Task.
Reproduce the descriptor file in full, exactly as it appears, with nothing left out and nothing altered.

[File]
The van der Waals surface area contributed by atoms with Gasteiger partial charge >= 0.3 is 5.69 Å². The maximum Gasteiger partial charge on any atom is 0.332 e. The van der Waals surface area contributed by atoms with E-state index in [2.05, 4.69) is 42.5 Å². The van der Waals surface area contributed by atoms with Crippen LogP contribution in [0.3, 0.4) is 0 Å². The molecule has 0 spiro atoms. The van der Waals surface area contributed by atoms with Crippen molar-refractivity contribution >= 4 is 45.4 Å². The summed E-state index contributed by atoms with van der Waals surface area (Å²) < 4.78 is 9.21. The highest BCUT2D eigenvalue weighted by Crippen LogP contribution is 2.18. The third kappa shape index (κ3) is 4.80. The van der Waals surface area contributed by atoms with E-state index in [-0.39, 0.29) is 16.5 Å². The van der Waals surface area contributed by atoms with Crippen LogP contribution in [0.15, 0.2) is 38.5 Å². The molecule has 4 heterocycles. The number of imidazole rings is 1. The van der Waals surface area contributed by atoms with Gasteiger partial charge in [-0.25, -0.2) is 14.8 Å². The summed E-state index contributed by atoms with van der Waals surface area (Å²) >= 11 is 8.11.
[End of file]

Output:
The van der Waals surface area contributed by atoms with Gasteiger partial charge >= 0.3 is 5.69 Å². The maximum Gasteiger partial charge on any atom is 0.332 e. The van der Waals surface area contributed by atoms with E-state index in [2.05, 4.69) is 42.5 Å². The van der Waals surface area contributed by atoms with Crippen LogP contribution in [0.3, 0.4) is 0 Å². The molecule has 0 spiro atoms. The van der Waals surface area contributed by atoms with Crippen molar-refractivity contribution >= 4 is 45.4 Å². The summed E-state index contributed by atoms with van der Waals surface area (Å²) < 4.78 is 9.21. The highest BCUT2D eigenvalue weighted by Crippen LogP contribution is 2.18. The third kappa shape index (κ3) is 4.80. The van der Waals surface area contributed by atoms with E-state index in [-0.39, 0.29) is 16.5 Å². The van der Waals surface area contributed by atoms with Crippen LogP contribution in [0.15, 0.2) is 38.5 Å². The molecule has 4 heterocycles. The number of imidazole rings is 1. The van der Waals surface area contributed by atoms with Gasteiger partial charge in [-0.25, -0.2) is 14.8 Å². The summed E-state index contributed by atoms with van der Waals surface area (Å²) >= 11 is 8.11.